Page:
Ontario Premier Dalton McGuinty.
Credits: QMI Agency files.
Wouldn’t it be great if both sides could lose in the confrontation between Ontario Premier Dalton McGuinty and public sector union leaders over the Liberal government’s pay-freeze legislation?
McGuinty got us into this mess with nine years of kow-towing to the unions, billion-dollar scandals like eHealth, Ornge and the Green Energy Act, and cancelling natural gas plants to save a few Liberal seats at $40 million a pop.
Having to listen to McGuinty and Finance Minister Dwight Duncan pretend the huge financial mess they’re trying to clean up isn’t their own, is bad enough.
But having to endure public sector union leaders carrying on about a mere two-year wage freeze as if it was Armageddon, is like having to endure the sound of nails screeching across a chalkboard.
Don’t these dinosaurs get it?
Private sector workers in the wake of the global economic meltdown in 2008, which has savaged their ranks, have nothing more to give. End of discussion.
We’re also fed up with McGuinty’s mantra that his wage freeze legislation is preferable to laying people off.
No it isn’t. Not if layoffs are necessary to get the debt and deficit under control.
In fact, the one argument union leaders are making that we agree with, is their allegation there are tens of thousands of surplus managers and supervisors in the public sector we don’t really need.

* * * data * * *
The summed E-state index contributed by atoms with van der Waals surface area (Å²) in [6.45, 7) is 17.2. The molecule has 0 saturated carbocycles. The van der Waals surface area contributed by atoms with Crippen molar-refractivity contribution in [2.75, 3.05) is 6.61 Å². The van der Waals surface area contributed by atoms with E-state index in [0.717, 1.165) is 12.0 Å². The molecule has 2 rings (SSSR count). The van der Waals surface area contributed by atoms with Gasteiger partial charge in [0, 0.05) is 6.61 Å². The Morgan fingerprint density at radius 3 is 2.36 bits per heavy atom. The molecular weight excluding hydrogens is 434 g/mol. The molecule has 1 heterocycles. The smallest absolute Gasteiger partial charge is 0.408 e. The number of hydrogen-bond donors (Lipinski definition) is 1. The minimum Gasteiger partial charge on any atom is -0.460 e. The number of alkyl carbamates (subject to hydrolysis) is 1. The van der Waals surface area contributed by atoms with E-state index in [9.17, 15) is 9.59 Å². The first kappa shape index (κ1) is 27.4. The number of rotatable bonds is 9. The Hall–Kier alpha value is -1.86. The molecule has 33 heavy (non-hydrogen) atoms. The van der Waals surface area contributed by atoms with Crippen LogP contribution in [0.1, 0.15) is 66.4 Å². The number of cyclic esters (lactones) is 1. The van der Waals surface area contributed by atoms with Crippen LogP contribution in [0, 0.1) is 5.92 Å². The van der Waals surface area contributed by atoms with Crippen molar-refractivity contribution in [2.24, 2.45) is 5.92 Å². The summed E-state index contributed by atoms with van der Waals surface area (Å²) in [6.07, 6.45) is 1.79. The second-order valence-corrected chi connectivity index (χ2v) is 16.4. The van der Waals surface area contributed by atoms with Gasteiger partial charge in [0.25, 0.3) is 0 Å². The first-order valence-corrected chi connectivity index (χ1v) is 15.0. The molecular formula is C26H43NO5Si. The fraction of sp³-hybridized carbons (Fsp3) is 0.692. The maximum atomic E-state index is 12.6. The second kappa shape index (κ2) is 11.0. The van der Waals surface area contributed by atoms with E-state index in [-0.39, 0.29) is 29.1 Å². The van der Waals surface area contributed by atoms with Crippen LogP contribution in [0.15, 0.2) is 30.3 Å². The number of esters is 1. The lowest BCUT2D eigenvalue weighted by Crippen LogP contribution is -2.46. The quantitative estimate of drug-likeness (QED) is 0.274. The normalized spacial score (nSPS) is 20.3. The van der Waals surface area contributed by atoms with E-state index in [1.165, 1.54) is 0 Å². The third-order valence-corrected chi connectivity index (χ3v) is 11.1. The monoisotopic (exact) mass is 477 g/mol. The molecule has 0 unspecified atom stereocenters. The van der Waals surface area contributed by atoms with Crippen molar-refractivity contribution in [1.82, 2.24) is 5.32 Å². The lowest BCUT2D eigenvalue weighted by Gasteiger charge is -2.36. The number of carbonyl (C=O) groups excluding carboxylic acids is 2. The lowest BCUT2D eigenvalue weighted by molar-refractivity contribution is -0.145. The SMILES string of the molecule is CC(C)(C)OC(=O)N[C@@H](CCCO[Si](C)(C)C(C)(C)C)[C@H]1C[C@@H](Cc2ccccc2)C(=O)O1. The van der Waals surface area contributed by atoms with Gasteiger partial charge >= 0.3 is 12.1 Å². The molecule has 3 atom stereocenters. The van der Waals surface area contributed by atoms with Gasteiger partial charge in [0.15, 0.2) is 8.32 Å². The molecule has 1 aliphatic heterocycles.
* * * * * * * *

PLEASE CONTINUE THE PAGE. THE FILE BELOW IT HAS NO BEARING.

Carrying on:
The only difference is, we’d tell people the whole truth.
That is, that in addition to surplus managers, there are no doubt tens of thousands of employees working under them we don’t really need as well.
No one likes to see anyone lose their job, particularly in hard times.
But the reality is the public sector has yet to undergo the necessary downsizing that the 2008 economic crash turned from a long-term crisis into an immediate emergency.
Until that happens, all the Liberal talk about getting Ontario’s finances under control will be just that. Talk.
As for all these crybaby public sector union leaders, suck it up for once in your lives, live with the two-year wage freeze and be happy you still have a job.
Because hundreds of thousands of unemployed Ontarians would be happy to trade places with you.